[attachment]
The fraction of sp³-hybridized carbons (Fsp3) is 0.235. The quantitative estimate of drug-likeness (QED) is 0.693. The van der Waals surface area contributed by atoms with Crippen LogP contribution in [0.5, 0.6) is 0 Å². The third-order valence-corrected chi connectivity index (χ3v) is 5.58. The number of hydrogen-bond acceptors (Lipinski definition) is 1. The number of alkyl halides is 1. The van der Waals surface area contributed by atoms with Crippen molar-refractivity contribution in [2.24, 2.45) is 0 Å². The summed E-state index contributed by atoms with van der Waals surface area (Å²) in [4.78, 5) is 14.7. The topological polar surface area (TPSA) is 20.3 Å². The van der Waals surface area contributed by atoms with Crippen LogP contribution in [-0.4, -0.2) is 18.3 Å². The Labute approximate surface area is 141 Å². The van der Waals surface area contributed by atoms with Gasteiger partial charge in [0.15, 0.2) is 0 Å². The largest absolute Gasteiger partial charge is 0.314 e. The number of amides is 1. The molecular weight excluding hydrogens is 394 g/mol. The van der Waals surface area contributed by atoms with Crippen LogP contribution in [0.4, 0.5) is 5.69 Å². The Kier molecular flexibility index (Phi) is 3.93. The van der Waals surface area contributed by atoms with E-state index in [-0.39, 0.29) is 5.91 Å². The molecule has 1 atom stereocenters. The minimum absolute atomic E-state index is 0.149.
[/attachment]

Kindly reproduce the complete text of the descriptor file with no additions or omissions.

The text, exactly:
The fraction of sp³-hybridized carbons (Fsp3) is 0.235. The quantitative estimate of drug-likeness (QED) is 0.693. The van der Waals surface area contributed by atoms with Crippen LogP contribution in [0.5, 0.6) is 0 Å². The third-order valence-corrected chi connectivity index (χ3v) is 5.58. The number of hydrogen-bond acceptors (Lipinski definition) is 1. The number of alkyl halides is 1. The van der Waals surface area contributed by atoms with Crippen molar-refractivity contribution in [2.24, 2.45) is 0 Å². The summed E-state index contributed by atoms with van der Waals surface area (Å²) in [4.78, 5) is 14.7. The topological polar surface area (TPSA) is 20.3 Å². The van der Waals surface area contributed by atoms with Crippen LogP contribution in [-0.4, -0.2) is 18.3 Å². The Labute approximate surface area is 141 Å². The van der Waals surface area contributed by atoms with Gasteiger partial charge in [0.15, 0.2) is 0 Å². The largest absolute Gasteiger partial charge is 0.314 e. The number of amides is 1. The molecular weight excluding hydrogens is 394 g/mol. The van der Waals surface area contributed by atoms with Crippen LogP contribution in [0.4, 0.5) is 5.69 Å². The Kier molecular flexibility index (Phi) is 3.93. The van der Waals surface area contributed by atoms with E-state index in [-0.39, 0.29) is 5.91 Å². The molecule has 1 atom stereocenters. The minimum absolute atomic E-state index is 0.149.